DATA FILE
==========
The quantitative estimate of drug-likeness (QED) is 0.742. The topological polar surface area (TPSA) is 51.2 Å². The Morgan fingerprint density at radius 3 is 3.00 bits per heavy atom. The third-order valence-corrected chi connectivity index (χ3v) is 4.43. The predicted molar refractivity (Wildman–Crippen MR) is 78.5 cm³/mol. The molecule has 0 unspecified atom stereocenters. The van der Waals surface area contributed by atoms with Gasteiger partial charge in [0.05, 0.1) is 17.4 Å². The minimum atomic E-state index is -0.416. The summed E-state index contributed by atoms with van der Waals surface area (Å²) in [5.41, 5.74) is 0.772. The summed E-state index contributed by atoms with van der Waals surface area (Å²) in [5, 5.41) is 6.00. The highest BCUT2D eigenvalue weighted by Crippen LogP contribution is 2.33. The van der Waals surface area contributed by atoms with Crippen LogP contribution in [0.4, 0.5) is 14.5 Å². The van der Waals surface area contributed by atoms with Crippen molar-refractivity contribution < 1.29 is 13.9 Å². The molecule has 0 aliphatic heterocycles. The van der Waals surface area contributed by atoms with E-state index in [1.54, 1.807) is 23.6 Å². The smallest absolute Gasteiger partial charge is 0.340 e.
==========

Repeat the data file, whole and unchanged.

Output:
The quantitative estimate of drug-likeness (QED) is 0.742. The topological polar surface area (TPSA) is 51.2 Å². The Morgan fingerprint density at radius 3 is 3.00 bits per heavy atom. The third-order valence-corrected chi connectivity index (χ3v) is 4.43. The predicted molar refractivity (Wildman–Crippen MR) is 78.5 cm³/mol. The molecule has 0 unspecified atom stereocenters. The van der Waals surface area contributed by atoms with Gasteiger partial charge in [0.05, 0.1) is 17.4 Å². The minimum atomic E-state index is -0.416. The summed E-state index contributed by atoms with van der Waals surface area (Å²) in [5.41, 5.74) is 0.772. The summed E-state index contributed by atoms with van der Waals surface area (Å²) in [5, 5.41) is 6.00. The highest BCUT2D eigenvalue weighted by Crippen LogP contribution is 2.33. The van der Waals surface area contributed by atoms with Crippen LogP contribution in [0.4, 0.5) is 14.5 Å². The van der Waals surface area contributed by atoms with Crippen molar-refractivity contribution < 1.29 is 13.9 Å². The molecule has 0 aliphatic heterocycles. The van der Waals surface area contributed by atoms with E-state index in [1.54, 1.807) is 23.6 Å². The smallest absolute Gasteiger partial charge is 0.340 e.